Ricardo Anaya, a former congressman in second place in many opinion polls ahead of July’s election, published a video on Twitter that shows him confronting the driver of a vehicle following him on a highway who identifies himself as a member of the country’s main intelligence agency, CISEN.

In the video, the smiling agent says he is following Anaya “so that there’s no problem.”

Government surveillance has raised major concerns in Mexico in recent months, with reports of journalists, NGO workers and opposition politicians being tracked. Fears about Russian attempts to influence the election have also made headlines.

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End of NAFTA wouldn’t be ‘end of world’: Mexican leftist’s top diplomat

02/09/2018 Reuters

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MEXICO CITY (Reuters) – The collapse of NAFTA would not be a disaster for Mexico, the top foreign policy advisor to leftist presidential election frontrunner Andres Manuel Lopez Obrador said, adding that Mexico should depend less on the United States and not interfere with regional neighbors.

Veteran diplomat Hector Vasconcelos echoed Lopez Obrador’s position that Mexico should suspend talks to renegotiate the North American Free Trade Agreement until a new government is elected in July, and said Mexico had other trade options.

“We have alternatives, if for any reason we don’t manage a good renegotiation of the free trade deal, it wouldn’t be the end of the world,” Vasconcelos told Reuters in an interview on Thursday.

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Mexican leftist has 11-point lead in presidential race – opinion poll

02/07/2018 Reuters

Andres_manuel_lopez_obrador_oct05Left-wing Mexican presidential hopeful Andres Manuel Lopez Obrador has an 11-point lead over rivals, according to an opinion poll completed last week, with his closest rival gaining slightly and the ruling party candidate losing support.

Lopez Obrador holds 34 percent of the vote, eleven percentage points more than Ricardo Anaya of the left-right coalition “For Mexico in Front” on 23 percent, according to the survey by polling firm Parametria, published by Reuters on Wednesday ahead of wider publication.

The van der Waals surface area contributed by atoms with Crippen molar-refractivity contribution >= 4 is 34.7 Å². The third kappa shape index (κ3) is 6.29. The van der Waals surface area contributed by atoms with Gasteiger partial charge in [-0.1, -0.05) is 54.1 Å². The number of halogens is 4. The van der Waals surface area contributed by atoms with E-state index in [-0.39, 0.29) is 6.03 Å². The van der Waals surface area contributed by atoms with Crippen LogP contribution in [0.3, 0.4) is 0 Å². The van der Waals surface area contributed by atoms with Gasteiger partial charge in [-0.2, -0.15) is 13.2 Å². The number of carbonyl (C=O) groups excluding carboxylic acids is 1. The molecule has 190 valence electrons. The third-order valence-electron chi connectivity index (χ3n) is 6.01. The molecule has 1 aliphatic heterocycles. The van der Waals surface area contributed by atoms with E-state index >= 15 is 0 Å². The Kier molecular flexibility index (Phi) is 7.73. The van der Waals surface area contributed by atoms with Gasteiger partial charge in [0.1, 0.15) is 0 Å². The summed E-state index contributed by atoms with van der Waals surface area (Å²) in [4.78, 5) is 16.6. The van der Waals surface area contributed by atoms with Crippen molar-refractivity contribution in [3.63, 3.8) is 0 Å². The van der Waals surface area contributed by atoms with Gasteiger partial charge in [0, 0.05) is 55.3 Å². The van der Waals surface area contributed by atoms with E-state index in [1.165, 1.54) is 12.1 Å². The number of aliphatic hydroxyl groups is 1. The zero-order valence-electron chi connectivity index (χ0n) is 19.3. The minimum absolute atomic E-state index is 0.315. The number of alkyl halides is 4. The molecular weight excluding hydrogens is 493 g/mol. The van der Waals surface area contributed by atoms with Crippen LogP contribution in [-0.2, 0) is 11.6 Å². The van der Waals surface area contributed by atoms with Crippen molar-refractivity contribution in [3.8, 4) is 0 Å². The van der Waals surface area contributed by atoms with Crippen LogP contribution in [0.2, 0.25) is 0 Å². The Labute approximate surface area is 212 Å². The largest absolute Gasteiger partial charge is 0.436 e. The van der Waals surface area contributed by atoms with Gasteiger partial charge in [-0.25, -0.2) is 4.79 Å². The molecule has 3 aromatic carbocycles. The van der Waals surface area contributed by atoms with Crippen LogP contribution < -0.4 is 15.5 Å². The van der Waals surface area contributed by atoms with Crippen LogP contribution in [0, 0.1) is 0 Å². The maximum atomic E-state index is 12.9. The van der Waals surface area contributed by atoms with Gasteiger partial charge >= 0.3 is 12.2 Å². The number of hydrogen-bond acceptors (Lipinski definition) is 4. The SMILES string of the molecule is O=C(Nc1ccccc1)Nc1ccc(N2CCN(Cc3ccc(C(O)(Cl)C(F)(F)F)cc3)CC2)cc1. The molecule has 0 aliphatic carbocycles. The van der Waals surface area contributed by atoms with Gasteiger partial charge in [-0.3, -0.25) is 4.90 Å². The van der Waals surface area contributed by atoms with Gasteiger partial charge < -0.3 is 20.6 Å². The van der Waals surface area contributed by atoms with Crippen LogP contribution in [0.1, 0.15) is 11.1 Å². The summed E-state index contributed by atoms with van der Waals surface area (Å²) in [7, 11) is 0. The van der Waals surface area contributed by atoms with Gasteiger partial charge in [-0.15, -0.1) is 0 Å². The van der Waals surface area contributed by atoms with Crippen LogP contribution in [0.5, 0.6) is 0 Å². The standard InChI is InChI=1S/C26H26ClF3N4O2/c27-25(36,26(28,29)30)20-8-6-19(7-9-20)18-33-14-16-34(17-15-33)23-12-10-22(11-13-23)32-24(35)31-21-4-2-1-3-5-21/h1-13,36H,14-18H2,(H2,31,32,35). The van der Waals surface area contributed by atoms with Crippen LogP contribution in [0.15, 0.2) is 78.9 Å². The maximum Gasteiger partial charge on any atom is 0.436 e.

Two time presidential runner-up Lopez Obrador has promised to review billions of dollars of private oil contracts and wipe out corruption. He vows more social spending without upsetting Mexico’s macro-economic stability.

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Lopez Obrador’s Nafta Chief Intends to Keep Mexico in Agreement

02/01/2018 Bloomberg

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The Harvard-educated historian and economist who’ll run Nafta negotiations for Mexico if Andres Manuel Lopez Obrador wins in July said that the deal is a valuable part of the nation’s economy and she wouldn’t seek to start over fresh on work to modernize it.

Graciela Marquez, tapped by the front-runner in the polls to become economy minister if he’s elected, said Nafta has been an engine of job growth and fostered the opening of Mexico’s economy to global forces. Still, the accord hasn’t been a panacea, and Lopez Obrador wants to develop Mexico’s domestic market and reduce inequality without resorting to protectionism, she said.

Marquez, 52, a career academic, said she’s ready to negotiate with President Donald Trump’s administration if Nafta talks aren’t finished by the time Mexican President Enrique Pena Nieto leaves office in December. She compared her own experience favorably with that of Ben Bernanke, who was a professor at Princeton University before joining the Federal Reserve in the early 2000s.